Canberra Birds for beginners

To: <>
Subject: Canberra Birds for beginners
From: "Philip Veerman" <>
Date: Sat, 14 Apr 2012 21:59:49 +1000
Yes both comments are completely true. And we can speak of typical gardens or GBS areas or whatever else we wish to speak of. (I think Geoffrey's start point was not about GBS.) I am not entirely comfortable about the description of a "distortion" though. This issue of the problems and biases of the GBS is all of these things a: feature, attribute, strength, weakness, opportunity, threat. That GBS by its rules extends often beyond the immediate person's garden allows collection of status data that otherwise simply would not have been collected. What comes out of the GBS relates to what went in, with all its good points and its inconsistencies. That is why I devoted so much attention to explaining the history, style and methods of the GBS and the time and space connections in the data. Accepting the Birds of Canberra Gardens book is distorting, because it makes no useful or accurate attempt to explain these things.
-----Original Message-----
From: Geoffrey Dabb [ Sent: Saturday, 14 April 2012 1:23 PM      To:
Subject: FW: [canberrabirds] Canberra Birds for beginners

Thank you, Martin,  and spoken like a statistician.   We are speaking of typical gardens here.   One of the distortions of the GBS is that it takes in non-garden areas, eg chunks of nature parks.  The proposition that ducks nest in tree hollows in gardens will come as a surprise to the average Canberra gardener.


From: martin butterfield [ Sent: Saturday, 14 April 2012 12:39 PM      To: Geoffrey Dabb      Cc:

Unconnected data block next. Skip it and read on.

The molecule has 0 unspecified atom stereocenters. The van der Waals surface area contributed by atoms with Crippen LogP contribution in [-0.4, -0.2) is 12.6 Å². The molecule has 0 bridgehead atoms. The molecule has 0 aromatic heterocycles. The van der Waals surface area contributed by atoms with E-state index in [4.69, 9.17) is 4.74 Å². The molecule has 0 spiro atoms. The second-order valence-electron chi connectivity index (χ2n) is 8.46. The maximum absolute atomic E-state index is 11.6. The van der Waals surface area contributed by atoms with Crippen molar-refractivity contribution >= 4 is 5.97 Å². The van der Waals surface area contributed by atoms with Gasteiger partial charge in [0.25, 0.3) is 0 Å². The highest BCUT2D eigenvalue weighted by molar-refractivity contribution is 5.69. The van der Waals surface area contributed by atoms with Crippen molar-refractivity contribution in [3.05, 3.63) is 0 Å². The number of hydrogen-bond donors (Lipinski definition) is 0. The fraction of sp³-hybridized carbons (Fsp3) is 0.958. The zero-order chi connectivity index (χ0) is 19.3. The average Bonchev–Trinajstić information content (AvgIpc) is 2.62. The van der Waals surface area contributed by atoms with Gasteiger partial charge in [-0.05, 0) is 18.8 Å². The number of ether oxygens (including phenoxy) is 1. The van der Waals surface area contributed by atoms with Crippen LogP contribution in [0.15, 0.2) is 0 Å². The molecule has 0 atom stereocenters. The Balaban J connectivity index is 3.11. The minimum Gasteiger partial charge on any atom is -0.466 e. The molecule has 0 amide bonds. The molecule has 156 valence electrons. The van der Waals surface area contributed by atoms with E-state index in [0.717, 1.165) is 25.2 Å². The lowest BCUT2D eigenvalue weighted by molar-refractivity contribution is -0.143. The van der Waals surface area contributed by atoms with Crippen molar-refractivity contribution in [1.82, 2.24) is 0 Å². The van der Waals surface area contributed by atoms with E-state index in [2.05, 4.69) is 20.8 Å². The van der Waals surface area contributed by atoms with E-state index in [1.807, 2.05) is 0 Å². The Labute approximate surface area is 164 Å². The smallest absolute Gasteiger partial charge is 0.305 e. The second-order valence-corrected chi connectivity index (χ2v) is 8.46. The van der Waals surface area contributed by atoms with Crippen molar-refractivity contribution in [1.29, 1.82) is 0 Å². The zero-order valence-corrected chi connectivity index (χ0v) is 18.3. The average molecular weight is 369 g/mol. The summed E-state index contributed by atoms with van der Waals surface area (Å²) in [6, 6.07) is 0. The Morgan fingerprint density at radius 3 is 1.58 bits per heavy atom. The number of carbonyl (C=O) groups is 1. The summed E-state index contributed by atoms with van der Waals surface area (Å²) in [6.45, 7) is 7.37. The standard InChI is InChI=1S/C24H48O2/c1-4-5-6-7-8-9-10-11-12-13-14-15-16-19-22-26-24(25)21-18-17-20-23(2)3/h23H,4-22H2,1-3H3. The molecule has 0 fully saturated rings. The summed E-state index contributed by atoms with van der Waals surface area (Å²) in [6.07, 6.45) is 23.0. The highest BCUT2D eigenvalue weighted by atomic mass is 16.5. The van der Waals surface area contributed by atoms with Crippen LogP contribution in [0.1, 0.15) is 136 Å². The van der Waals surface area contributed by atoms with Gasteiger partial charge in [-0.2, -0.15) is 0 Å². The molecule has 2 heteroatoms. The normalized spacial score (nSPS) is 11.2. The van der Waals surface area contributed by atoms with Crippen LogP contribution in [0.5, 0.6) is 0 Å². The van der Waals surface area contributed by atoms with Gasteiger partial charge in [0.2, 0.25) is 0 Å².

Subject: Re: [canberrabirds] Canberra Birds for beginners


Nice try, but I don't think a cigar can be awarded. 

Many gardens get visits from waterbirds (eg White-faced Herons knocking off goldfish from 2m square ponds, Australian Wood Ducks and Pacific Black Ducks doing what ducks do (eg grazing on lawns, nesting in tree hollows). 

Whether open country birds turn up is a matter of where the garden is located and what is there that might interest the birds.  Both Skylarks and Australasian Pipits have been reported reasonably often in the GBS (Skylark at least once in 28/30 years and Australasian Pipit at least once in 29/30 years).


On Sat, Apr 14, 2012 at 11:36 AM, Geoffrey Dabb <> wrote:



<Prev in Thread] Current Thread [Next in Thread>

The University of NSW School of Computer and Engineering takes no responsibility for the contents of this archive. It is purely a compilation of material sent by many people to the Canberra Ornithologists Group mailing list. It has not been checked for accuracy nor its content verified in any way. If you wish to get material removed from the archive or have other queries about the list contact David McDonald, list manager, phone (02) 6231 8904 or email . If you can not contact David McDonald e-mail Andrew Taylor at this address: andrewt@cse.unsw.EDU.AU